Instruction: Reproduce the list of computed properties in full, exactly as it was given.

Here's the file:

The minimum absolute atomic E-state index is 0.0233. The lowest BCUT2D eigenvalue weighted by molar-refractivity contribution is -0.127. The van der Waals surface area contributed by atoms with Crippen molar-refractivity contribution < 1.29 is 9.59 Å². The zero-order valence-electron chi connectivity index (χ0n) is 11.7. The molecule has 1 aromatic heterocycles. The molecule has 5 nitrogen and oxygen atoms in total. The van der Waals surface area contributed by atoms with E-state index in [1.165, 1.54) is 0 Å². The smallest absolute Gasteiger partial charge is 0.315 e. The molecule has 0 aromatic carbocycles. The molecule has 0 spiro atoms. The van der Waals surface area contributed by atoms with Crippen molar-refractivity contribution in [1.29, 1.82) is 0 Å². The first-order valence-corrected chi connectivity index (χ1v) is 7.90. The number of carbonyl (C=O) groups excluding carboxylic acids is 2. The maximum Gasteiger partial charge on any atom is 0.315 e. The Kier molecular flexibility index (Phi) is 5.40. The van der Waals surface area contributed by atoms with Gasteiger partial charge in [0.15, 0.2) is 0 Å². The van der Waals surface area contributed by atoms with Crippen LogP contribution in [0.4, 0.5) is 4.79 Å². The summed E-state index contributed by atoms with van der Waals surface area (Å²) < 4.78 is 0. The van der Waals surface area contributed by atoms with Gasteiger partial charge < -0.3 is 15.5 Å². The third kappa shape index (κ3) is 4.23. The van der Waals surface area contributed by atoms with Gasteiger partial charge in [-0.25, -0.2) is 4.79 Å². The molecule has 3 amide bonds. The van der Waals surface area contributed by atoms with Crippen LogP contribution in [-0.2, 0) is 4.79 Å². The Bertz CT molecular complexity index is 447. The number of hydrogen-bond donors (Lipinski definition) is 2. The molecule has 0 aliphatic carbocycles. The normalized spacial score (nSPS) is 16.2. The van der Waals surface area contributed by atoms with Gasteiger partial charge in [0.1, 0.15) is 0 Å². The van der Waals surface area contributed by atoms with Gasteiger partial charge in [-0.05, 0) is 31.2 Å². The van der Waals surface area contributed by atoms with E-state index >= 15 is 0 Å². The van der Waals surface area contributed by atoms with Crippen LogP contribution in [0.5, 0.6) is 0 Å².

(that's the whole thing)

The minimum absolute atomic E-state index is 0.0233. The lowest BCUT2D eigenvalue weighted by molar-refractivity contribution is -0.127. The van der Waals surface area contributed by atoms with Crippen molar-refractivity contribution < 1.29 is 9.59 Å². The zero-order valence-electron chi connectivity index (χ0n) is 11.7. The molecule has 1 aromatic heterocycles. The molecule has 5 nitrogen and oxygen atoms in total. The van der Waals surface area contributed by atoms with E-state index in [1.165, 1.54) is 0 Å². The smallest absolute Gasteiger partial charge is 0.315 e. The molecule has 0 aromatic carbocycles. The molecule has 0 spiro atoms. The van der Waals surface area contributed by atoms with Crippen molar-refractivity contribution in [1.29, 1.82) is 0 Å². The first-order valence-corrected chi connectivity index (χ1v) is 7.90. The number of carbonyl (C=O) groups excluding carboxylic acids is 2. The maximum Gasteiger partial charge on any atom is 0.315 e. The Kier molecular flexibility index (Phi) is 5.40. The van der Waals surface area contributed by atoms with Gasteiger partial charge in [0.15, 0.2) is 0 Å². The van der Waals surface area contributed by atoms with Crippen LogP contribution in [0.4, 0.5) is 4.79 Å². The summed E-state index contributed by atoms with van der Waals surface area (Å²) < 4.78 is 0. The van der Waals surface area contributed by atoms with Gasteiger partial charge < -0.3 is 15.5 Å². The third kappa shape index (κ3) is 4.23. The van der Waals surface area contributed by atoms with Gasteiger partial charge in [-0.25, -0.2) is 4.79 Å². The molecule has 3 amide bonds. The van der Waals surface area contributed by atoms with Crippen LogP contribution in [-0.2, 0) is 4.79 Å². The Bertz CT molecular complexity index is 447. The number of hydrogen-bond donors (Lipinski definition) is 2. The molecule has 0 aliphatic carbocycles. The normalized spacial score (nSPS) is 16.2. The van der Waals surface area contributed by atoms with Gasteiger partial charge in [0.1, 0.15) is 0 Å². The van der Waals surface area contributed by atoms with Gasteiger partial charge in [-0.05, 0) is 31.2 Å². The van der Waals surface area contributed by atoms with E-state index >= 15 is 0 Å². The van der Waals surface area contributed by atoms with Crippen LogP contribution in [0.5, 0.6) is 0 Å².